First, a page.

The Telegraph Office

"Dyna Maniflex Instructions"

"A French Sideswiper c. 1950"

by Neal McEwen, K5RW

k5rw@telegraph-office.com

Copyright © 2002,  Neal McEwen

To Telegraph Office Main Page



In twenty years of collecting and documenting wire and wireless telegraph keys, I have come across at least half a dozen makers of sideswipers.  Yet, I have never seen a set of manufacturers instructions on the use of a sideswiper.  Recently, I was fortunate to run across an instruction sheet for the Dyna Maniflex, a sideswiper made in France, c.1950.  Naturally the instructions were in French.  Thanks to this translation by Claude Terrier, F5PBL, I am able to share the instruction sheet with you.

Use of the Maniflex

The use of the Maniflex double contacts helps in getting a good rhythm in your sending and allows you to transmit at this speed without getting tired.  Despite that you need some training.   If you follow the advice here after, you will quickly get good results using this specific way of sending.

Position of the hand:  It is very important not to tighten the paddle between your thumb and your forefinger. The paddle should be pushed alternatively by the thumb and the forefinger.  The two fingers should be separate from each other by about one to two centimeters.

Basic principle:  The paddle should always go from one contact to the other. In other words, never push two times in the same direction.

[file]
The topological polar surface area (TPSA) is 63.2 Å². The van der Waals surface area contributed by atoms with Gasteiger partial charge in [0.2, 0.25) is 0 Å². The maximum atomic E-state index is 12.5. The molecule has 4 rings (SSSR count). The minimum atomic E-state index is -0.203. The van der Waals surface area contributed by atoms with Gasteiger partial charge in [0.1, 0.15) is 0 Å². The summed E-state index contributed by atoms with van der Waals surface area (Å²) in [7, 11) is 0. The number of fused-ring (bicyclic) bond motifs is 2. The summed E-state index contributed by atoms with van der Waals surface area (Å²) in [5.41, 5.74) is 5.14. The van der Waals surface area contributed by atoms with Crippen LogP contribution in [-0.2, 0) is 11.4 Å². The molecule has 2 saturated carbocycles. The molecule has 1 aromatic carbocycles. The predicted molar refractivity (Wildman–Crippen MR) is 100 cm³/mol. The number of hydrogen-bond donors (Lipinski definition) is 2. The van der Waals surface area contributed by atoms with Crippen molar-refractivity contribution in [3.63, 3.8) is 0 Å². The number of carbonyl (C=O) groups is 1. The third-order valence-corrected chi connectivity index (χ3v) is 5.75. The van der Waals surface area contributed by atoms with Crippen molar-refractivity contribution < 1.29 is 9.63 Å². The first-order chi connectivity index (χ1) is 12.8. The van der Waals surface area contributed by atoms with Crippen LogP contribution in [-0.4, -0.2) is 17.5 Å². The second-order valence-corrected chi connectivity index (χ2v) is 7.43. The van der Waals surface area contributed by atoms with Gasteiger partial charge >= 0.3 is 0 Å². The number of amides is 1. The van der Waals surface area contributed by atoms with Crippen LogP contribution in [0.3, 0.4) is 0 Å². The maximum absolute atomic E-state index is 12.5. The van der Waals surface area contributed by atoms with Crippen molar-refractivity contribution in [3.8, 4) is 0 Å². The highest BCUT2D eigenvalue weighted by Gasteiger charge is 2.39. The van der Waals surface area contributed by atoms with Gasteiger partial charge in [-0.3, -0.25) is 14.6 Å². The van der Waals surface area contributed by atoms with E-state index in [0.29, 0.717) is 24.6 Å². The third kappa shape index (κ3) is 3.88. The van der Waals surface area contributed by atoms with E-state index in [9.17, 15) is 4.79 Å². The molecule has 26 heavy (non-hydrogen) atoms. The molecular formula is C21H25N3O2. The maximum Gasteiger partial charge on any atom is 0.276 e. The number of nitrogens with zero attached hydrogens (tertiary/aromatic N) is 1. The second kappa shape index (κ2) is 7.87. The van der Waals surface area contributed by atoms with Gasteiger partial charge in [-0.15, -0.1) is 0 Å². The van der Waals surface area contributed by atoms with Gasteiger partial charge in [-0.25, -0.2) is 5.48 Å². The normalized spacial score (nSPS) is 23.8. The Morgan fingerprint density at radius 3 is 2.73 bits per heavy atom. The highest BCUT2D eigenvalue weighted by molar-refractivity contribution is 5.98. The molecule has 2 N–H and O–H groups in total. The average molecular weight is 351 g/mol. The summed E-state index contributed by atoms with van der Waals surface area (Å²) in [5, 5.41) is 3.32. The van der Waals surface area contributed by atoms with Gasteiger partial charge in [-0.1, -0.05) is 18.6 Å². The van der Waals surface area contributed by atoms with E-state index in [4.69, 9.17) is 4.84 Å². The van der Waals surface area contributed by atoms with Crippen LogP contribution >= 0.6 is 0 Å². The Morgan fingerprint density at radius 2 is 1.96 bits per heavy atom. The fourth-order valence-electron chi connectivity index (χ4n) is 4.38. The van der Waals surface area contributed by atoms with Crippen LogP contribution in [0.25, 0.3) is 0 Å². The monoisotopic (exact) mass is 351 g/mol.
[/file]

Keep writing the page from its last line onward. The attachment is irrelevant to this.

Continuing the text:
Sending method:  You should start by sending slowly, a set of dits then dahs in closing alternatively the right contact then the left one.  At first you should take care of the regularity of the signals themselves and also of the rhythm and of the spaces between the signals.  These groups are made to make your fist get accustomed with the movement to and fro.   This movement should be done smoothly, without tightness, without "brutality" on the contact nor with extreme pressure.  After that, you can start with sending the simple letters:  A N E I S H T M N O CH

You should send a set of letters, at first by hitting the right side contact and  then the same set of letters by starting with the left side contact.  For example, for the letter A, you should start with the dit on the right side then the dah on the left side. After that, send the same letter by starting with the dit on the left then the dah on the right.

You should proceed in the same way when you will start training on the harder letters such as F L U W J.  Then the numbers and punctuation signs.  Even if you master the Morse code, it is very important not to start at high speed.  It is very important at first to master the rhythm, the speed will come to you later on.

In order to learn the CW sending, please refer to the book "Sound reading and CW sending the easy way", written by Jean Brun, editor Albin Michel, book of 117 pages , format 16*24, 13 drawings and 4 charts.


For more information, visit the Telegraph Office home page

Neal McEwen, k5rw@telegraph-office.com